Owner has not made 'a penny'
Capitals owner Ted Leonsis said Thursday the new collective bargaining agreement signed by the NHL and the NHL Players' Association earlier this month has stabilized the league's finances and set the stage for future growth.
Speaking during an open-to-the-public practice for his team at Verizon Center, Leonsis addressed a range of topics related to the recent four-month NHL lockout, including his team's finances, making amends with fans and his own reputation as a hardliner during the CBA negotiations.
"I think we got a system that puts us in direct partnership with the players," Leonsis said. "We come out of it, I believe, with a system where all 30 teams and all 30 fan bases feel that their team can qualify for the playoffs and win a Cup."
Leonsis was part of the negotiating committee that represented owners in talks with the NHLPA. He said his biggest goal was the 50-50 split in hockey-related revenue with the players, who by the end of the previous CBA were earning 57 percent of revenue. Also, he wanted a 10-year labor deal and got that, too -- though it does have a mutual opt-out after eight years. But Leonsis disputed media reports that he was a hardliner during the talks.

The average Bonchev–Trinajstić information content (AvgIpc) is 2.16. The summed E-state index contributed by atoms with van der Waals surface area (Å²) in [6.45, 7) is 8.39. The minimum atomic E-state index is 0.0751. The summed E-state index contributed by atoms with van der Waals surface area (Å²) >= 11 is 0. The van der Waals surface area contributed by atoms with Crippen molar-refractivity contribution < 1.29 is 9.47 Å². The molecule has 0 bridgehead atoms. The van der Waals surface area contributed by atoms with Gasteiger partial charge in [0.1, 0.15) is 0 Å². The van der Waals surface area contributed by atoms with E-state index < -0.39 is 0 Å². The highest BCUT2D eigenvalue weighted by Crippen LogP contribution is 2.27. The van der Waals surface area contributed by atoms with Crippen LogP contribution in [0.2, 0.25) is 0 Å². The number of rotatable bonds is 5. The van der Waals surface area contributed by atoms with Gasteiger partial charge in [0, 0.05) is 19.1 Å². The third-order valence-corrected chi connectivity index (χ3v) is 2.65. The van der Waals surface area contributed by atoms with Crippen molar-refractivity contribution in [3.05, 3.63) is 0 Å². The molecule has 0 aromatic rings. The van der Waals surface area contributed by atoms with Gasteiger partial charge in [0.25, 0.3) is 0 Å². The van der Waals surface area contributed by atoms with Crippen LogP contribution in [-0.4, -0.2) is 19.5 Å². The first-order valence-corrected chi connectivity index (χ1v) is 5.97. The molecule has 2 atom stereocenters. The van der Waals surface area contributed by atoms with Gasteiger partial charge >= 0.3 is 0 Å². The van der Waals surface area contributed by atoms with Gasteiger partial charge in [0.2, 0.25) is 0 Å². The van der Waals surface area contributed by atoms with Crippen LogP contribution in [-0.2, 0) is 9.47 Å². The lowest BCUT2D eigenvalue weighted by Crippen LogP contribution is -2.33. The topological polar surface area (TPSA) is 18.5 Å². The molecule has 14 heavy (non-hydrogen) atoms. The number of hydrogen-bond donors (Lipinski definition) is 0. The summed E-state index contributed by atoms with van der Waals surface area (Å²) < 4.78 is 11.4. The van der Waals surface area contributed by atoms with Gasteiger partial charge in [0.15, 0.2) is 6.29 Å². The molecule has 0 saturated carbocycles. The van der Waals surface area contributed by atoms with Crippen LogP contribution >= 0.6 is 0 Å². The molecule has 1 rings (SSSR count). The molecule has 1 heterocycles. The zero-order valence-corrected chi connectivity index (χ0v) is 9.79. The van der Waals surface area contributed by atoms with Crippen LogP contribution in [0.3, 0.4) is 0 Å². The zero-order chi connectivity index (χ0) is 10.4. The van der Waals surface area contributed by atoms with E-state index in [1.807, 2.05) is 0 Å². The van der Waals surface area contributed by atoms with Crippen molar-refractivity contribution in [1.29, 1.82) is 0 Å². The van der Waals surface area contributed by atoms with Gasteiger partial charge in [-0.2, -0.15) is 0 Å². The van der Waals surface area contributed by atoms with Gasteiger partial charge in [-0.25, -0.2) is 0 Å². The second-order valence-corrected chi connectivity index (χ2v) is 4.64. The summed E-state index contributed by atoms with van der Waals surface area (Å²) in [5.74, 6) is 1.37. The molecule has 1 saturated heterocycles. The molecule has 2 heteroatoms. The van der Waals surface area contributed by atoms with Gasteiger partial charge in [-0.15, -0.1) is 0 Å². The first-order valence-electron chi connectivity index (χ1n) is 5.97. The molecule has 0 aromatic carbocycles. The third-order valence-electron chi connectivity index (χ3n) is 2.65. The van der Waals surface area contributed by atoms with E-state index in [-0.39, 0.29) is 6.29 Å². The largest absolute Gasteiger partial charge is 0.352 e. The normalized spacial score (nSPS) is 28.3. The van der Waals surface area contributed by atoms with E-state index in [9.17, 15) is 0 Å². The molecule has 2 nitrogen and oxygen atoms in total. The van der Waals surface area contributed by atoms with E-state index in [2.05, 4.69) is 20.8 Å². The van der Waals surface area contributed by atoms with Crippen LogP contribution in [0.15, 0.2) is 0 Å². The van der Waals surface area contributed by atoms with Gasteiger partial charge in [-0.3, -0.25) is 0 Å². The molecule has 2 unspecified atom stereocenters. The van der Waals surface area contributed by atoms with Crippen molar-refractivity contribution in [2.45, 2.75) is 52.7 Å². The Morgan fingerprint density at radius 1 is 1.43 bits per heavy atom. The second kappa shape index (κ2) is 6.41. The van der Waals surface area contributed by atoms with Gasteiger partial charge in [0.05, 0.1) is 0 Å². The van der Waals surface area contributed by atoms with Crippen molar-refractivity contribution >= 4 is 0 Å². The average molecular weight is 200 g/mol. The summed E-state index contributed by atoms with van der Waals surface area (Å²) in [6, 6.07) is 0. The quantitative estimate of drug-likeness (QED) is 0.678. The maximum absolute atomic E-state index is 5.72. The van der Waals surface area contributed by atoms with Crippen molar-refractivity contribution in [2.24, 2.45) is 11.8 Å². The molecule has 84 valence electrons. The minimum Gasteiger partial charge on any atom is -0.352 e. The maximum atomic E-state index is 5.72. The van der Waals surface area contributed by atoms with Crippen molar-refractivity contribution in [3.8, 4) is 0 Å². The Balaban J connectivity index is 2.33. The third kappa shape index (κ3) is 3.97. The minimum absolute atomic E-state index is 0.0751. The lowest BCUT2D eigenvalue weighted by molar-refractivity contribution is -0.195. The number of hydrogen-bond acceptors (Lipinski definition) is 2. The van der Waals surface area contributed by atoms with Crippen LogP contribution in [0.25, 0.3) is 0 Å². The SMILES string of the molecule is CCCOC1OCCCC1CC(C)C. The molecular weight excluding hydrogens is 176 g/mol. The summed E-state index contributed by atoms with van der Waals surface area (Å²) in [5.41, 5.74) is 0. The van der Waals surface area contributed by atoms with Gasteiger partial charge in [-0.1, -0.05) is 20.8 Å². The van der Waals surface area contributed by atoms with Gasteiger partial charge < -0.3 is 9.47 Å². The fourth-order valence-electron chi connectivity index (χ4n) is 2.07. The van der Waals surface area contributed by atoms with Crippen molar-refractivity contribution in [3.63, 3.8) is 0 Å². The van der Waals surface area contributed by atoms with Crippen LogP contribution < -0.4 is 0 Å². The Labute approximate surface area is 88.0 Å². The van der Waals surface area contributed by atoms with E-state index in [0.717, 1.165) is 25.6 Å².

"I'd like to tell you that we had a really big role, but it's mostly sitting at a table and listening," Leonsis said. "If I said 500 words in the 50 sessions in total that I attended, I think that would be an exaggeration."
Leonsis maintains that he has not made "a penny" of profit with the Caps since buying the team before the 1999-2000 season. The new CBA system at least should help the organization break even for the first time. Leonsis also believes the team can grow revenue but not necessarily through higher ticket prices. He is looking ahead to a new television deal instead.
"Our fans will come back. But we know that we didn't do right by them," Leonsis said. "Missing 34 games is not what you want to do as an owner of a team or the commissioner. He's been apologetic. We've all been apologetic. But now it's time for us to move forward."